South Africa: Low School Turnout in Western Cape Despite Tenuous Taxi War Peace Pact


Scholar transporters are cautious about the ceasefire reached between warring taxi associations in the Western Cape, fearing the fragile agreement can be easily shattered.

On Tuesday, 3 August, scholar transport and Golden Arrow buses resumed services in hotspots affected by debilitating taxi violence. At the heart of the violence is control over the contentious B97 route between Mbekweni and Bellville.

In the past two weeks, thousands of learners and workers were left stranded after shooting incidents between the warring taxi associations. At least 86 people were killed during these violent clashes. Nyanga, Khayelitsha and Gugulethu were the most affected.

The ceasefire between the Cape Amalgamated Taxi Association (Cata) and Congress of Democratic Taxi Associations (Codeta) reached on Monday, 2 August, has enabled taxis and buses to resume their services.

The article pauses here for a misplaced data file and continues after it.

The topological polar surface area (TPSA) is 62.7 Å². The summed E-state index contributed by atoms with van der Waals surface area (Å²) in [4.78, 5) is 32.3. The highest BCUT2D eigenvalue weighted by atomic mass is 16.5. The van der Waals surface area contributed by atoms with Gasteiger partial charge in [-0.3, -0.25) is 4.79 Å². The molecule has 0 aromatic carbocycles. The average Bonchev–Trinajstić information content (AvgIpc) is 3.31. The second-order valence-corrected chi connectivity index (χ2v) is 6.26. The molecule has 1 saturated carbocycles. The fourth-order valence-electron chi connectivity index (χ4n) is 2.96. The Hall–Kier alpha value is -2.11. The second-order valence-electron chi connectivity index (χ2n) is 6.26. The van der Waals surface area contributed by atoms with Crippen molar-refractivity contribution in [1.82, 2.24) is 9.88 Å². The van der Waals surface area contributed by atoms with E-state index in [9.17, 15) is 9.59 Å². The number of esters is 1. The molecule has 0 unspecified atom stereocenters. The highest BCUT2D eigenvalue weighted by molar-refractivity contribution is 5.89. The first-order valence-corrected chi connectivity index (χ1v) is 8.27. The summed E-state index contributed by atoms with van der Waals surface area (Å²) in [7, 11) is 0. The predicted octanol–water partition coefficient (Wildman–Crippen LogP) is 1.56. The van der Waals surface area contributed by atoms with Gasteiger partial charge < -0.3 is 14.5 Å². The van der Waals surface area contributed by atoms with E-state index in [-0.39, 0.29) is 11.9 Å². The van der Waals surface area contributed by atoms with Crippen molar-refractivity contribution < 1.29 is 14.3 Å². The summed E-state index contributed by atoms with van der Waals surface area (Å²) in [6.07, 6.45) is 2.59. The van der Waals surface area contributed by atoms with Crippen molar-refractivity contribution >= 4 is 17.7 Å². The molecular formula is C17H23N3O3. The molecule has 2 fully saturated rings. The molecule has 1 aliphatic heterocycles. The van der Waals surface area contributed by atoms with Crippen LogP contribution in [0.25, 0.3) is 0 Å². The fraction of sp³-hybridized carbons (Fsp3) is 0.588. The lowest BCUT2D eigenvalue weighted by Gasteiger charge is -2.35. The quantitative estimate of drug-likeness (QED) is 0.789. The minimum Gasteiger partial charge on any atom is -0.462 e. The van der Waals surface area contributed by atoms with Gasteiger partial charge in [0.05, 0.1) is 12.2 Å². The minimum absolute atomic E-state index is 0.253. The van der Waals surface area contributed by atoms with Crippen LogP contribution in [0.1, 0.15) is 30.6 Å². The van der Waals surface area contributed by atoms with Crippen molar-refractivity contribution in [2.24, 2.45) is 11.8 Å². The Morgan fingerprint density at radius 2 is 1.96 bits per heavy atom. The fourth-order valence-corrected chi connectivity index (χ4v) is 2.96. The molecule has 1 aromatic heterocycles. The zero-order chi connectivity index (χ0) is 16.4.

Train services also began operating on the Paarl line, but the resumption of services to schools had a low turnout.

Western Cape Education Department spokesperson Bronagh Hammond said: "Learner attendance was still low in some affected areas on Tuesday with many staying at home due to uncertainty around whether transport services would resume or whether it would be safe.

"We are hopeful that the situation will improve each day as confidence...

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